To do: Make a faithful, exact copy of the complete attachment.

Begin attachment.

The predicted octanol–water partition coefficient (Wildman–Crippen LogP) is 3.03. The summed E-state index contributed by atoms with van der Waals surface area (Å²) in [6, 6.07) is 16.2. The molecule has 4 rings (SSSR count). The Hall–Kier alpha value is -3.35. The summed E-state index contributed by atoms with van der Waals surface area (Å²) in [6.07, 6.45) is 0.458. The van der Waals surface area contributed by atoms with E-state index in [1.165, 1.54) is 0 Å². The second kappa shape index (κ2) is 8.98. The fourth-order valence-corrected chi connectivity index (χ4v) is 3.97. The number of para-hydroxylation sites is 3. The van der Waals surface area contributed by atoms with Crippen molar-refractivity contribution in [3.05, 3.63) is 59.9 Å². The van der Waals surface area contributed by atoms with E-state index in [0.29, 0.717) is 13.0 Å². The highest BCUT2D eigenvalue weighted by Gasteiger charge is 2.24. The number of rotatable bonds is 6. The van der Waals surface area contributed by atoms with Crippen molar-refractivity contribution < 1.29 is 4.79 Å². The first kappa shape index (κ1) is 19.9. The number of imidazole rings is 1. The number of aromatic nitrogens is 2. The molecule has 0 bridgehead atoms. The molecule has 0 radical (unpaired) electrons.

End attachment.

The predicted octanol–water partition coefficient (Wildman–Crippen LogP) is 3.03. The summed E-state index contributed by atoms with van der Waals surface area (Å²) in [6, 6.07) is 16.2. The molecule has 4 rings (SSSR count). The Hall–Kier alpha value is -3.35. The summed E-state index contributed by atoms with van der Waals surface area (Å²) in [6.07, 6.45) is 0.458. The van der Waals surface area contributed by atoms with E-state index in [1.165, 1.54) is 0 Å². The second kappa shape index (κ2) is 8.98. The fourth-order valence-corrected chi connectivity index (χ4v) is 3.97. The number of para-hydroxylation sites is 3. The van der Waals surface area contributed by atoms with Crippen molar-refractivity contribution in [3.05, 3.63) is 59.9 Å². The van der Waals surface area contributed by atoms with E-state index in [0.29, 0.717) is 13.0 Å². The highest BCUT2D eigenvalue weighted by Gasteiger charge is 2.24. The number of rotatable bonds is 6. The van der Waals surface area contributed by atoms with Crippen molar-refractivity contribution < 1.29 is 4.79 Å². The first kappa shape index (κ1) is 19.9. The number of imidazole rings is 1. The number of aromatic nitrogens is 2. The molecule has 0 bridgehead atoms. The molecule has 0 radical (unpaired) electrons.